Fighting for the US army in World War Two, Kurt Vonnegut was captured by the Germans and sent to a forced labour camp in Dresden. There he witnessed the famous Dresden firebombing, when Allied air raids levelled much of the city and killed twenty-five thousand people, mostly civilians. This experience affected him so profoundly, that he tried several years to write a novel that would find sense in it. Eventually he concluded none could be found and wrote Slaughterhouse Five instead.
Billy Pilgrim, Vonnegut’s semi-auto-biographical stand-in, is a war veteran who experiences time in a non-linear order after being visited by four-dimensional aliens who can see all times at once. Now, like them, his mind slips between present and past, sudden flashbacks returning him to the war. They should be traumatic: Billy is often in mortal danger – but he experiences it all with a kind of beatific calm, finding curious beauty and humour in the most unlikely places. And yet, why does he return to the present day and find himself sobbing?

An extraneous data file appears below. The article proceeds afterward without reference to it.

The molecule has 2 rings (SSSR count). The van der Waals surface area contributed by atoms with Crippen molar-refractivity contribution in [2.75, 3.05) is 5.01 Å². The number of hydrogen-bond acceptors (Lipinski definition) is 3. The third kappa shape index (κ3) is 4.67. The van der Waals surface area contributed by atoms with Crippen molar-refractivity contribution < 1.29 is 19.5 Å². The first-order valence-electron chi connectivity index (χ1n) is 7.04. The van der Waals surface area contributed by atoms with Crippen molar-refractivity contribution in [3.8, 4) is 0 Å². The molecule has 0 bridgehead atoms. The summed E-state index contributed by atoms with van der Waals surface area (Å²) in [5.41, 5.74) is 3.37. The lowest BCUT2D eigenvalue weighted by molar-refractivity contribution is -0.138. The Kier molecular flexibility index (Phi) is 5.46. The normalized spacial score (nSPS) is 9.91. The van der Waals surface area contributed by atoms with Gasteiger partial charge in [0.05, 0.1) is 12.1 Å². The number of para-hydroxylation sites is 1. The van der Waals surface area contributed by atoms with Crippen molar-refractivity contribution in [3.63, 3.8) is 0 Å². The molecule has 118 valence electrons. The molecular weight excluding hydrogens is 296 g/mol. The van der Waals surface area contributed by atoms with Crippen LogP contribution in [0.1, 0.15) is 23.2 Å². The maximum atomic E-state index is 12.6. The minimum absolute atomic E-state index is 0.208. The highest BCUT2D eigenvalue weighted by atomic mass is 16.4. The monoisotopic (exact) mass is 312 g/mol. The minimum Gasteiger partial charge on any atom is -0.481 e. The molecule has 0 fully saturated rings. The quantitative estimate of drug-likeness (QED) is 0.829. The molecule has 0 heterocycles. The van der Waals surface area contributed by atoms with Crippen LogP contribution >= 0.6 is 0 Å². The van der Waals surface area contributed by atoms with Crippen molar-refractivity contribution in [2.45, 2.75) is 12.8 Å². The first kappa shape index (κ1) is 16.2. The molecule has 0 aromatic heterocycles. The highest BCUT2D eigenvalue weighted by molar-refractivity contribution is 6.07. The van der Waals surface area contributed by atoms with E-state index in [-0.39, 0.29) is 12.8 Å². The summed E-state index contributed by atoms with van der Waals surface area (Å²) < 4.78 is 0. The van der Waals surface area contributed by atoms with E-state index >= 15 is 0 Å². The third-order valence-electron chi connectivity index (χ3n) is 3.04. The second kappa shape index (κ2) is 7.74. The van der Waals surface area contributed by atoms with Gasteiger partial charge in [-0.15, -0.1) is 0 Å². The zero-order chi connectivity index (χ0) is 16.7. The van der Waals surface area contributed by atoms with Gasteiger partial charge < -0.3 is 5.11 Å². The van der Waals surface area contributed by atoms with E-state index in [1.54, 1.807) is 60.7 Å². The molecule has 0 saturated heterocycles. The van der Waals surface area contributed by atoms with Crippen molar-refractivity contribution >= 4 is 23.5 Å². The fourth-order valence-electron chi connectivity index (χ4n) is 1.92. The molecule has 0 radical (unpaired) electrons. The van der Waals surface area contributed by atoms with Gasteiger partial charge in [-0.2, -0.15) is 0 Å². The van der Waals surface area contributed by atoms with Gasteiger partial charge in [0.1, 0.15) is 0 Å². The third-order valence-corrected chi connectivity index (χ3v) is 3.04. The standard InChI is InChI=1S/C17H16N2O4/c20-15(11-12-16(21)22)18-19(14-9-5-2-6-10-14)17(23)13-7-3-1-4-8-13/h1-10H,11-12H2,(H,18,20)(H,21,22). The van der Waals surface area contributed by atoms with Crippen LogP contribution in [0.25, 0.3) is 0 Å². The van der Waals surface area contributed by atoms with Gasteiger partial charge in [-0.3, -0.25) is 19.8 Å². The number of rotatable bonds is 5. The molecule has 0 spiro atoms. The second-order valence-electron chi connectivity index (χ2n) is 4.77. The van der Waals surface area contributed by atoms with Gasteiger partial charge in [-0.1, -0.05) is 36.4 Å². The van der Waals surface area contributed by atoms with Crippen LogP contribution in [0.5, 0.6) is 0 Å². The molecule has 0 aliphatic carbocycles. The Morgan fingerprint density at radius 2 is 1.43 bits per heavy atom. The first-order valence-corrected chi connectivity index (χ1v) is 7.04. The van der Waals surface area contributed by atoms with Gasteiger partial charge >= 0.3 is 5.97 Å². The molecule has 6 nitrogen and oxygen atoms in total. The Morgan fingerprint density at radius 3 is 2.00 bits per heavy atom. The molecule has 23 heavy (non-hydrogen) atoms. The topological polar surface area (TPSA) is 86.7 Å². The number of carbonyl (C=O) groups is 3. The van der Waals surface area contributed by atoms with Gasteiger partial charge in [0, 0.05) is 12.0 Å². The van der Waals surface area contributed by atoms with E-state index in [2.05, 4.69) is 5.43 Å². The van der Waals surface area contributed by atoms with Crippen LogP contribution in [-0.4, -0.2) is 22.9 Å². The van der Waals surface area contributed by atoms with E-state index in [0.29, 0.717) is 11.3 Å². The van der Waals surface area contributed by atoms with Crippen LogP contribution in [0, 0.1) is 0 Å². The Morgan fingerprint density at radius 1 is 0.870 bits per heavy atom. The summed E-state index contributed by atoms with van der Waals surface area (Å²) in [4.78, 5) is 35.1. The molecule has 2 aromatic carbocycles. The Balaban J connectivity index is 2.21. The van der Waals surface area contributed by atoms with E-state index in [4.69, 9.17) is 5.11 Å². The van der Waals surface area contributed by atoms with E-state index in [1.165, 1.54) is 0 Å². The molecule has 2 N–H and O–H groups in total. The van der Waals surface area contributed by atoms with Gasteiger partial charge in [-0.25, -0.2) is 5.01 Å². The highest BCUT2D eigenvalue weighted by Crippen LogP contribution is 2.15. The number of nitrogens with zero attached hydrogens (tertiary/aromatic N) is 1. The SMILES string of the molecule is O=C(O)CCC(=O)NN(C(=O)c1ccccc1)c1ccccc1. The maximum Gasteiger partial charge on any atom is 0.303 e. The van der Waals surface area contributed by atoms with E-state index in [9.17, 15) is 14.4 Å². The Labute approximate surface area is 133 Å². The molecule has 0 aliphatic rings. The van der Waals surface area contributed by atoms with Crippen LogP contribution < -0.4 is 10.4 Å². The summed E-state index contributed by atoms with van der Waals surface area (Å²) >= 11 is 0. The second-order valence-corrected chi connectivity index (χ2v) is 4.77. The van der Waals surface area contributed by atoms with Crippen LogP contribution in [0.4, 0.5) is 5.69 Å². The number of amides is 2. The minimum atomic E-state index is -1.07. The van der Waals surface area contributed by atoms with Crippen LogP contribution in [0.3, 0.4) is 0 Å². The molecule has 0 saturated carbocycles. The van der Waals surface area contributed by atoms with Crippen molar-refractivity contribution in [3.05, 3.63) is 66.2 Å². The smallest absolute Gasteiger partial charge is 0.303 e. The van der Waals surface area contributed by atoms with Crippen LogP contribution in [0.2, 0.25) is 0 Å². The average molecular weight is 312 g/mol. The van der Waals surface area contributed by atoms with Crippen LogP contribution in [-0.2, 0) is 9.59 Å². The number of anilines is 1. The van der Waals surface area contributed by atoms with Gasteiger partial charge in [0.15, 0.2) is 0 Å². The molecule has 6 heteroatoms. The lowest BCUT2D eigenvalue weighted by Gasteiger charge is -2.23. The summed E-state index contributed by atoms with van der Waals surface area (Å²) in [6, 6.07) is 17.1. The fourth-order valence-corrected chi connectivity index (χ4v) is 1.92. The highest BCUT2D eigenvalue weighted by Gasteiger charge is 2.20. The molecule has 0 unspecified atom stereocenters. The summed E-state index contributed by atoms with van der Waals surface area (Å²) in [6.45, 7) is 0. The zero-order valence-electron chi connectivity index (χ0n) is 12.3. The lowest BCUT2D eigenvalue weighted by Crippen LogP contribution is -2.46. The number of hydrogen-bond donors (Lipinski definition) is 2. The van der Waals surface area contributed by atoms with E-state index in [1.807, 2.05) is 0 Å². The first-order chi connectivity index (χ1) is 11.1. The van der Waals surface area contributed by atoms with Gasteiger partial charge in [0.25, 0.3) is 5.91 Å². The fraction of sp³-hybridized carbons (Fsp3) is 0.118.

By moving between times and places, calling back to earlier events and compulsively repeating phrases and images, Slaughterhouse Five isn’t just a marvellous illustration of post-traumatic stress disorder – it’s also an introduction to postmodernism. This movement shies away from imposing greater meaning on human experience, because it knows to do so is always reductive, and sometimes even a step towards totalitarian thinking.
Despite its name, Slaughterhouse Five has little violence, and much wit. It is a short, self-contained book that ends with a satisfying kind of circularity. It does not linger with questions, but it does its job: Vonnegut writes it, gets it out of his system, and moves on with his life.
These micro-reviews surmise a book, essay or work in 200-300 words. I’m writing them to practice slimming down my prose.